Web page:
VIEWS: 126 PAGES: 2 CATEGORY: Bureau of Immigration Services POSTED ON: 11/4/2010
Enforcement to Likely be Introduced in the 112th Congress From AILA Advocacy
ENFORCEMENT PROPOSALS LIKELY TO BE INTRODUCED IN THE 112TH CONGRESS In the new Congress, Lamar Smith (R-TX), the current Ranking Member of the House Judiciary Committee will likely be named chair of that committee. Steve King (R-IA) is expected to become chair of the House Subcommittee on Immigration. Under their leadership, there will be more support for enforcement-only legislation, increased resources for border and interior enforcement, and greater scrutiny of the Administration’s enforcement of immigration laws. In particular, there will almost certainly be proposals that increase penalties for immigration-related crimes and make the removal of immigrants with criminal convictions easier. In addition, both Smith and King have supported proposals that authorize state and local law enforcement officers to enforce immigration laws. Finally, we can expect increased scrutiny of DHS enforcement practices by Congress and increases in funding for both border and interior enforcement. Here are some of the enforcement proposals likely to be introduced in the new Congress: Criminalization of Immigrants: Make unlawful presence a federal crime Stiffen criminal penalties for illegal entry and reentry Expand Operation Streamline, a zero-tolerance border enforcement program that criminally prosecutes even first-time border-crossers Restrictions on Due Process: Streamline the circuit court review process for removal orders by creating a single-judge certification process Shift the burden of proof for establishing whether or not a conviction is an aggravated felony Increased Border and Interior Enforcement: Increase funding for additional personnel, equipment, and technology at the border Increase funding for detention and removal beyond the current 400,000 individuals per year Create a presumption of detention for individuals arrested by DHS Increased Role of Local Law Enforcement in Immigration Enforcement: Grant state and local governments and law enforcement inherent authority to enforce federal immigration laws. Such legislation would invalidate the argument that SB1070 is preempted by federal law. Expand 287(g), the federal program that deputizes local police to enforce immigration laws Expand Secure Communities, the federal program that uses fingerprints obtained a booking to check immigration status Increased Congressional Oversight of DHS Enforcement Practices Subpoena DHS officials to explain their enforcement policies and to demand blanket enforcement of immigration laws Limit, through legislation, DHS use of humanitarian benefits, such as deferred action and parole AILA InfoNet Doc. No. 10110310. (Posted 11/03/10). DON’T FORGET IIRIRA AND H.R. 4437 Illegal Immigration Reform and Immigrant Responsibility Act (IIRIRA) of 1996 Representative Lamar Smith was the architect behind IIRIRA, which implemented significant, punitive measures, including: Creating expedited removal, which deprives arriving aliens of a hearing before an immigration judge and authorizes immigration officers to issue removal orders Greatly expanding the definition of aggravated felonies while at the same time replacing 212(c) with the much more restrictive cancellation of removal Creating mandatory detention under 236(c) Eliminating 245(i) while at the same time adding the three and ten-year bars to admissibility for unlawful presence Replacing suspension of deportation with 10-year, non-LPR cancellation of removal, which requires an anchor relative and a showing of exceptional and extremely unusual hardship Greatly restricting judicial review of final orders of removal Border Protection, Anti-terrorism, and Illegal Immigration Control Act of 2005 (H.R. 4437) Lamar Smith was also a major force behind H.R. 4437, which passed the house on December 16, 2005. We can expect many of these provisions to reappear in new immigration legislation. Key provisions of H.R. 4437 included: Expanding the definition of aggravated felony to include smuggling, illegal entry, and reentry crimes with a sentence of more than one year Criminalizing unlawful presence, which was defined to include technical or non-intentional violations of immigration laws Declaring that state and local law enforcement authorities have the inherent authority to enforce immigration laws Expanding the definition of alien smuggling so as to criminalize the work of social service organizations, churches, attorney, and other groups that assist immigrants Requiring DHS to detain all individuals apprehended at ports of entry or along the border until they are removed from the U.S. or a final decision granting them admission has been determined. Creating a single-judge certification process for judicial review of removal orders, which would eliminate circuit court review unless the petition has made “a substantial showing that the petition for review is likely to be granted.” AILA InfoNet Doc. No. 10110310. (Posted 11/03/10).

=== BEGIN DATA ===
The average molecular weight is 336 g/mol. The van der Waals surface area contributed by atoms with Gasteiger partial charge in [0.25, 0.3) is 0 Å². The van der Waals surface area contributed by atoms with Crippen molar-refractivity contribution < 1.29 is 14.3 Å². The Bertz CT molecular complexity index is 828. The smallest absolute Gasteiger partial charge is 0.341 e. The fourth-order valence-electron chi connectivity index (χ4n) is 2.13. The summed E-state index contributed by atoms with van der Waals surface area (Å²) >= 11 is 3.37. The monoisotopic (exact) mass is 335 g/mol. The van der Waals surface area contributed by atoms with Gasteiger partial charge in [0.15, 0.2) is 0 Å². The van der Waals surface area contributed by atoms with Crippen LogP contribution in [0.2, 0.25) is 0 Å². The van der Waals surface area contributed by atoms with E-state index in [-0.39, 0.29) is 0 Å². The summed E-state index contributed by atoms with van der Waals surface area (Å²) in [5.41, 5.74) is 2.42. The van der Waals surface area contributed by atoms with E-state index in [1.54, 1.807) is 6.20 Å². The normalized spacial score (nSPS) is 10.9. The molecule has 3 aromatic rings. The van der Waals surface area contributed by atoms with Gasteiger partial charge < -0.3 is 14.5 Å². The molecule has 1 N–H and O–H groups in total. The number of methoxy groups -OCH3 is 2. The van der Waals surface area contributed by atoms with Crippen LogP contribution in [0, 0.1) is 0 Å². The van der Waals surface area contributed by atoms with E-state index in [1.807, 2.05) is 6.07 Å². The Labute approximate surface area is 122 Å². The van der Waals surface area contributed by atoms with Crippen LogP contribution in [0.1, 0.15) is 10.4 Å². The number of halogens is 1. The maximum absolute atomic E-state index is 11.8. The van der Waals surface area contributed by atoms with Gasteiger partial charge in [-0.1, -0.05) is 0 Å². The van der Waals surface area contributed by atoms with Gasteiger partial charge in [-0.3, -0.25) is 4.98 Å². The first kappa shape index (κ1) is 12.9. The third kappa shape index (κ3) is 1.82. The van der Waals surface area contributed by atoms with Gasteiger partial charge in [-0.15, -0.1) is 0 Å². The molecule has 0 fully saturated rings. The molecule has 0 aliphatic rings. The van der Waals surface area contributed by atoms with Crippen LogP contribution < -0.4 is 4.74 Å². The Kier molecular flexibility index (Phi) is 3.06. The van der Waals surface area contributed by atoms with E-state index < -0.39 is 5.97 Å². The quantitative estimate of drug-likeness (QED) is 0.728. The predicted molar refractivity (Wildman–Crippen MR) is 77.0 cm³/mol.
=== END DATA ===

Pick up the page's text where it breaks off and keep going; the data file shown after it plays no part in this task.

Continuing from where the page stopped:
"Immigration Enforcement Likely to be Introduced in the 112th Congress"